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As an experiment, I'm trying to write a script where I pipe a ZIP file into unzip on my server via ssh, however, what if I didn't have my SSH keys set up, and was prompted for a password? I'd still like it to come from stdin, not from the ZIP file - THEN I want to pipe a ZIP file into unzip, once the connection is established (maybe using two separate input pipes, one for the SSH password, one for the unzip process that ssh runs?).

Also, I'm currently writing into /tmp on the server, then deleting, because unzip doesn't seem to like /dev/stdin on my server (I'm running Arch, the server is running Ubuntu 20.04). /dev/stdin works when I pipe inside of the ssh session, it works when I pipe on my machine, but not when I pipe FROM my machine, into ssh. Any reason why?

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  • Does this answer your question? Shell Script for logging into a ssh server
    – Archemar
    Sep 3 '21 at 5:12
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    SSH password prompt will avoid pipes by default - that is why if you want to pipe a password into the ssh command, you will need to take special steps as described in the question linked in Archemar's comment.
    – telcoM
    Sep 3 '21 at 6:07
  • As @telcoM said, ssh password is not read from a pipe; but you can use the sshpass utility to automate entering password for ssh. So it will probably work if you use sshpass to provide password and pipe for the zip file.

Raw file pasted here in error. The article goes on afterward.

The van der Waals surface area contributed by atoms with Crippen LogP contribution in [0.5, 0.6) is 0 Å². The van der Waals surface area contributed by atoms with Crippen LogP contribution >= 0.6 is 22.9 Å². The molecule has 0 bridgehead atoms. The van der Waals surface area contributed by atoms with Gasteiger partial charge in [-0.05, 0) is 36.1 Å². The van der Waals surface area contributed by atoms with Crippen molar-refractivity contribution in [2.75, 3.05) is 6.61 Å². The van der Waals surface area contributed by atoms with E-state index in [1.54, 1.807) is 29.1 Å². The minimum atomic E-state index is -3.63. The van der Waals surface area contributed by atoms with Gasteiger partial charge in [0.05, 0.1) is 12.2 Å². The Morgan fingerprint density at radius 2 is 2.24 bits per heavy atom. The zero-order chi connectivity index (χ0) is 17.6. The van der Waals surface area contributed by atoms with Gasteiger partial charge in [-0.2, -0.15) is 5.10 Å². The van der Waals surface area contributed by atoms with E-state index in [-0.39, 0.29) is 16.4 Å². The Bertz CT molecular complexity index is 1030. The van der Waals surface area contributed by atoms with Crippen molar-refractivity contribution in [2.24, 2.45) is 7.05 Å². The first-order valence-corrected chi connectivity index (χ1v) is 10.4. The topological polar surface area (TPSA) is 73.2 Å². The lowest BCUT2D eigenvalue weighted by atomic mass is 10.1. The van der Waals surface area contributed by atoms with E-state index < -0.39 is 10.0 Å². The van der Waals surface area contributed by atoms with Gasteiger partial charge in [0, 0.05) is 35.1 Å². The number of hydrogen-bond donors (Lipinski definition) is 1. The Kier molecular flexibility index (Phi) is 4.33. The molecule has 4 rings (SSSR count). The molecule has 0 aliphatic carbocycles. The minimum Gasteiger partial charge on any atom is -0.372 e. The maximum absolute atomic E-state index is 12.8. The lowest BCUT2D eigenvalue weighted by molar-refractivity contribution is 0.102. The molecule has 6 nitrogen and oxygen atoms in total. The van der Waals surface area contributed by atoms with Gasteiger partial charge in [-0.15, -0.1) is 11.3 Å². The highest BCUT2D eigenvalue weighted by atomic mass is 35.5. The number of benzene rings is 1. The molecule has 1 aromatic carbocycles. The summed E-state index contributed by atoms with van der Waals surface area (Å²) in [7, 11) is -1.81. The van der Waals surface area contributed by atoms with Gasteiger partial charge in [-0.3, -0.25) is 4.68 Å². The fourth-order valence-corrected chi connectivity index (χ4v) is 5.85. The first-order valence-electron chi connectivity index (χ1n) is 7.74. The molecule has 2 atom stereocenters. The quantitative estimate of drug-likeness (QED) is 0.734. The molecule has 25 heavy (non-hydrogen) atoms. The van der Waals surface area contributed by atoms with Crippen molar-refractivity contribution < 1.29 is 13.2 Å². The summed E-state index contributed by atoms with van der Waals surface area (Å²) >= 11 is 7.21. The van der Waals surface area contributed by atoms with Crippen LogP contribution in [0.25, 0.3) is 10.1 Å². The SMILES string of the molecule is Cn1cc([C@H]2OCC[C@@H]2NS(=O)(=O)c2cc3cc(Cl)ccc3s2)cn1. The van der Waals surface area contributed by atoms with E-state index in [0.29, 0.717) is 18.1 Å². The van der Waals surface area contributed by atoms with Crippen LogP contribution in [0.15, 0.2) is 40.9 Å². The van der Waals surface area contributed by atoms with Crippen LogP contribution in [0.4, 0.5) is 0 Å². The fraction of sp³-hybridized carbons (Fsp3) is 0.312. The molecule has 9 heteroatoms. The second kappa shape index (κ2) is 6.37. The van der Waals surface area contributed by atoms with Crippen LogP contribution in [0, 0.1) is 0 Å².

– raj
    Sep 3 '21 at 11:14
  • Or you can install PuTTY for Linux; it contains the plink command that can be used as a replacement for ssh and it accepts password as parameter.
    – raj
    Sep 3 '21 at 11:17
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You seem to have two unrelated problems.

  1. How to programatically provide password into ssh.

As already noted in the comments, ssh does not read password from stdin (pipe); it reads it directly from terminal. So you cannot provide password to ssh via a pipe, but you can do it using the sshpass tool (you have to install it), like this:

sshpass -p 'password' ssh user@host

Or you can read the password from a file, instead of providing it directly on the command line:

sshpass -f passwordfile.txt ssh user@host

You can also probably (I haven't tested this) use the plink command that is a part of PuTTY for Linux instead of ssh. plink accepts password as a parameter:

plink -pw 'password' user@host
  1. unzip not accepting input from stdin.

According to text displayed by unzip -hh, unzip simply doesn't support reading the zipfile from stdin. If you want to unzip a file that you provide via stdin, you should use the funzip utility, like this:

cat file.zip | funzip >file.out

or

funzip <file.zip >file.out

However, be aware that funzip extracts only the first file from a zipfile.

So combining these two, you will have to use the following command:

cat file.zip | sshpass -p 'password' ssh user@host "funzip >file.out"

or

sshpass -p 'password' ssh user@host "funzip >file.out" <file.zip

Enclosing the command funzip >file.out in quotes causes the file file.out to be created on the remote computer, not on your local one (if you omit the quotes, the file will be created on your local machine).

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